Image files of cells originally saved in Leica format (*.lif) were converted to a series of TIFFs using the open source ImageJ™ package. Output files were sequentially analyzed with a dedicated software we developed for high-resolution and high-content analysis —3-D Quantitative DNA Methylation Imaging (3D-qDMI) as previously decribed [32]— that contains two modules: (I) preprocessing and (II) in-depth analysis. Preprocessing entails nuclear segmentation by adaptive seeded watershed resulting in the delineation of a 3-D region of interest (ROI) for each individual nucleus. In depth analysis focuses on the extraction of MeC and DAPI features within each ROI. For the in situ characterization of cells three features were recorded for each imaged cell: (1) nuclear mean intensities of MeC, DAPI, and each marker, and (2) the intensity codistribution of MeC and DAPI, displayed as a scatter plot. The latter feature can serve as an indicator of chromatin reorganization in cells. Additionally 3D-qDMI is equipped with a fourth module, namely the statistical (homogeneity) assessment of the population based on MeC and gDNA codistributions [39].

Quantitative real-time polymerase chain reaction

Total RNA was harvested and purified using the RNeasy Mini Kit (Qiagen, Valencia, CA). One microgram was reverse-transcribed using the QuantiTect Reverse Transcription Kit (Qiagen) following the manufacturer's directions. The resultant cDNA template was diluted 50-fold, and 1 ng of template amplified in RT2 SYBR Green/ROX qPCR Master Mix (SABiosciences-Qiagen) on an ABI 7300 optical thermocycler (Applied Biosystems, Foster City, CA). For each reaction, a negative control was included, in which RNase-free water (Ambion, Austin, TX) was substituted for template. Absolute levels of mRNA were normalized to β-actin, which was used as the internal control. Data (on day 7) are expressed as fold change in gene expression relative to undifferentiated embryonic stem cells (24 hps). Specific target amplification was verified by melting curve analysis. The following primer sequences were used for: β-actin, forward: 5′-ATGCTCCCCGGGCTGTAT-3′, reverse: 5′-CATAGGAGTCCTTCTGACCCATTC-3′; FoxA2, forward: 5′- AGCTACTACGCGGAGCCCG-3′, reverse: 5′-GTGTTCATGCCATTCATCCC-3′; Sox17, forward: 5′-GGCCGATGAACGCCTTT, reverse: TCTGGGTTCTGCTGTGCCA, Afp, forward: 5′- ATTGCCTCCACGTGCTGCCA-3′, reverse: 5′-GAAAATGTCGGCCATTCCCT-3′; Hex, forward: 5′-ACTACACGCACGCCCTACT-3′, reverse: 5′-CCTTTTGTGCAGAGGTCGCT-3′; IGFR, forward: 5′-GTGCCCAGGCCCGAAAGGAG-3′, reverse: 5′-GCTCCCAGGTCACCGGACCA-3′; Pax6, forward: 5′-CTGAGGAACCAGAGAAGACAGG-3′, reverse: 5′- CATGGAACCTGATGTGAAGGAGG-3′; Goosecoid, forward: 5′-TGCAAAGACGCGGTGCTCCC-3′, reverse: 5′-CCTCGTAGCCTGGGGGCGTC-3′; nestin, forward: 5′-GGAGTCAGAGCAAGTGAATG-3′, reverse: 5′-GTCTTGATCCTCGTCCCCA-3′; Nkx2.5, forward: 5′-ACCCTGACCCAGCCAAAGA-3′, reverse: 5′-GGCTTTGTCCAGCTCCACT-3′; Brachyury, forward: 5′-ATCCACCCAGACTCGCCCAATT-3′, reverse: 5′-CTCTCACGATGTGAATCCGAGG-3′; Oct-4, forward: 5′-GTTTGCCAAGCTGCTGAAGC-3′, reverse: 5′-GAAGCGACAGATGGTGGTCT-3′; and GATA-4, forward: 5′-CTGGCCAGGACTGCCGCTTC-3′, reverse: 5′-GTGCGGGAGGGCGGACTCTA-3′.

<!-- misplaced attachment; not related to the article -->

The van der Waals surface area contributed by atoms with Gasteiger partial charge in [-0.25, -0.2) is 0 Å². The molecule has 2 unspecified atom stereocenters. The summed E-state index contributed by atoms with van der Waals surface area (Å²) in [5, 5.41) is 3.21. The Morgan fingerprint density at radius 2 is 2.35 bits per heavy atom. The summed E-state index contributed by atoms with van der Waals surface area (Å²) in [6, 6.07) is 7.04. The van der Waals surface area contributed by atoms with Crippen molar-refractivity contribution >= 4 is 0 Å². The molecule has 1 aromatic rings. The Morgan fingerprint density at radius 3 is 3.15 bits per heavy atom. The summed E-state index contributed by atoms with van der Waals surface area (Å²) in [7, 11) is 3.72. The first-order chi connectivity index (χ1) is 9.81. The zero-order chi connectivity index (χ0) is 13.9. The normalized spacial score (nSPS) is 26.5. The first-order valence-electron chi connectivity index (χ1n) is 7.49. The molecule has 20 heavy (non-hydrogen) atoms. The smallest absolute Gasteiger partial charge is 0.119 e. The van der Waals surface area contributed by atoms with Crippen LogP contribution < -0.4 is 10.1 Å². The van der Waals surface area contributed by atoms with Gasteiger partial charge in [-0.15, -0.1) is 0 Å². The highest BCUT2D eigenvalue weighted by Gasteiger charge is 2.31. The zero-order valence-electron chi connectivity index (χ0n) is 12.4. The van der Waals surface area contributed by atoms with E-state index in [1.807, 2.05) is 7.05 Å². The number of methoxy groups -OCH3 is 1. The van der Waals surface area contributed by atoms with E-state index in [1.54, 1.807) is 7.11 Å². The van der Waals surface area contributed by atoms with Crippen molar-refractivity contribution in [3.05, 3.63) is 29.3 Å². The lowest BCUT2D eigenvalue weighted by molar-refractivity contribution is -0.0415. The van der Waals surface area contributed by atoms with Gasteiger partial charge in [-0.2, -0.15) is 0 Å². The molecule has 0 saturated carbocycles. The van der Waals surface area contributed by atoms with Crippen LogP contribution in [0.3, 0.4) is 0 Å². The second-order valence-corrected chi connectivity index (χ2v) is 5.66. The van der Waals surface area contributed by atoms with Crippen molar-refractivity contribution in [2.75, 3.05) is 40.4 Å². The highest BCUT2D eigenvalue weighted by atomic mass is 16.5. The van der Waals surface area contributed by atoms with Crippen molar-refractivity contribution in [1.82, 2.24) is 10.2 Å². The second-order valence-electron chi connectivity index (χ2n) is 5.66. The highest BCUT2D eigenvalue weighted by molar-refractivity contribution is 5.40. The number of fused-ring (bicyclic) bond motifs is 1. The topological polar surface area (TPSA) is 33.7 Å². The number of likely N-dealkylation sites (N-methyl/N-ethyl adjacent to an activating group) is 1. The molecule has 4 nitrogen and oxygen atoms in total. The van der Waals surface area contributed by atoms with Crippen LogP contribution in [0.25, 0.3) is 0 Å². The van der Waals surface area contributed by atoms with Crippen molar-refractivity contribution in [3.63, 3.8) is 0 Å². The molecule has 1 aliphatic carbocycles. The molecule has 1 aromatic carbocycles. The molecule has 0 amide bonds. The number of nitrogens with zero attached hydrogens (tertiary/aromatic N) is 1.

We thank Clive Svendsen for his valuable review of the mansucript, and Kolja Wawrowsky for using the CSMC confocal microscopy core.

Author Contributions

Conceived and designed the experiments: JT JHF. Performed the experiments: JT WSF SH. Analyzed the data: JT AG JHF. Contributed reagents/materials/analysis tools: JT AG WSF SH JHF. Wrote the paper: JT. Conceptualized the experiments: JT. Conducted immunofluorescence, imaging and image analysis, as well as data analysis: JT. Conceived image analysis approaches: JT AG. Developed and implemented 3-D qDMI software (including upgrades for processing clustered cells): AG. Helped with statistical analysis: AG. Performed culture and differentiation of cells as well as RT-qPCR: WSF SH. Involved in the preparation of the manuscript: JHF.